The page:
April 13, 2021 04:00 AM

April 12, 2021


Wiggle mug 🐛⁠ .⁠ .⁠ #pottery #ceramics #ceramicart #claymade...

Wiggle mug 🐛⁠
#pottery #ceramics #ceramicart #claymade #makersgonnamake #instapotter #kilnfolk #clayart #craft #craftswoman #clay #handdbuilt #ceramicglaze #glazechemistry #glazes #maker #design #art #mamamade #handmade #mothermaker #creativemamas #artist #mother #pgh #412 #pghcreative #handmadeceramics #ceramicart #wheelthrown — view on Instagram

April 12, 2021 04:20 PM

Certainly Strange

The Tequila Patrón Bike

Doc got me a Tequila Patrón bike, and I need you all to really appreciate all the ridiculous little details Including corks in the handlebars

by Steen at April 12, 2021 06:17 AM

Claire Kao

🍝 rao's pronounced ray-oh's 🍝

in 2016, I became aware of Rao's in two different ways and I don't remember which came first. 

1. one night I came home to my roommate making a nice heaping plate of simple spaghetti and tomato sauce. I sat down to say hello and he proudly showed me the tomato sauce he was using: Rao's. He said this was the very best tomato sauce, a true chef's kiss of tomato sauces. He fixed me up a plate and I loved it.

2. At the time, I was working in commercial high-rise construction in downtown Manhattan. Construction is intense, emotional, and antagonistic, but the job can also involve huge amounts of downtime. Spending lots of time waiting around on site meant that my day-to-day was a constant low-level hum of shooting the shit. I heard the most unbelievable, mundane, heartfelt, silly, absurd, insulting, and rude things day in and day out. It was in one of these conversations that someone started telling me all about Rao's: "what, you've never heard of Rao's?" (the reason it's possible this story came second is because I probably thought the tomato sauce my roommate was using was pronounced "rouse"). The man goes on to describe the holy grail of Italian cooking, the best meal you'll ever have, a place to have dinner next to all manner of celebrities and politicians. I was flabbergasted: here I am frequenting my Resy/Eater/Infatuation-appointed restaurants, and I've never heard of the most famous name in Italian dining?? He was clearly very excited to have found an innocent, and he let me in on a little secret that I wrote in my iPhone Notes app:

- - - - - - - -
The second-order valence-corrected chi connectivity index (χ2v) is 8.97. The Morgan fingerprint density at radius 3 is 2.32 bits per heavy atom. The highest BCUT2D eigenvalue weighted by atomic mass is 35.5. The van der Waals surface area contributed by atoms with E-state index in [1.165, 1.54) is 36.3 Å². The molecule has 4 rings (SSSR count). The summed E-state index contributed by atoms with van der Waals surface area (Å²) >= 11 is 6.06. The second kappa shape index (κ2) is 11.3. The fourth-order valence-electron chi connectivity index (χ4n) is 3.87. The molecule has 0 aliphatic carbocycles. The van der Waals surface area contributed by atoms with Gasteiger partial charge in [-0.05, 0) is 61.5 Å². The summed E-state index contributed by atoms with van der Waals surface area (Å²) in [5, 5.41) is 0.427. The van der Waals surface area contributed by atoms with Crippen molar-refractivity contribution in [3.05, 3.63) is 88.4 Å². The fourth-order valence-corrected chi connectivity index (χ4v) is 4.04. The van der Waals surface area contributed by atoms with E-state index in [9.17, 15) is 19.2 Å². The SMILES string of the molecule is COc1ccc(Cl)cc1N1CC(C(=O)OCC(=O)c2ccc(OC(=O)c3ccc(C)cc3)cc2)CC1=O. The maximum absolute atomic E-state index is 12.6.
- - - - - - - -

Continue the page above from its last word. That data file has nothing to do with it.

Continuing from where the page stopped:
The guy at the door's name is Johnny Roast Beef. Tell him Joey Pinballs sent you.PNG

The man literally said: 

The guy at the door's name is Johnny Roast Beef. Tell him Joey Pinballs sent you ( ͡~ ͜ʖ ͡°)

Everyone always asks me if I ever saw or learned of any NYC/mafia connections while working in construction. I think this cartoonish moment was the closest I ever got? The caricature here gets even wilder when you google Johnny Roast Beef and discover Martin Scorsese was so enamored by the guy that he cast him to be himself as a character in Goodfellas.

Though I never ended up going to the fabled restaurant on Joey Pinballs' suggestion, 

I did take all this to heart, and I've ended up ordering from their online store (Rao's Homemade) regularly throughout the pandemic. My new favorite pantry staples are Rao's soups:
Rao's soup recommendations: Sausage & Potato; Italian Wedding

But *plot twist* though I never used Mr. Pinballs' good name to get me one of Rao's highly sought-after 10 tables, 

I did end up going to the resto this past week because of their pandemic-adjusted takeout operation!! I texted the manager Marc, as suggested by The Infatuation, and had the weirdest, most pain-free takeout texting order conversation:

Texts with Marc the Manager.png
I absolutely love the handwritten GuestCheck™ sent in an iPhone photo 

We showed up at 6:30, eagerly collected our tidily packaged Italian goodness, talked to Marc for a minute or two, and then walked over to the park across the street for what ended up being a perfect lil date night.

Rao's Label.png
on the left: the label IRL; on the right: the label I'm typically slumped in front of during an average weekday lunch


by Claire ( at April 12, 2021 04:40 AM


Speeding toward a red light in an NYC taxi cab

Speeding toward a red light in an NYC taxi cab

April 12, 2021 03:53 AM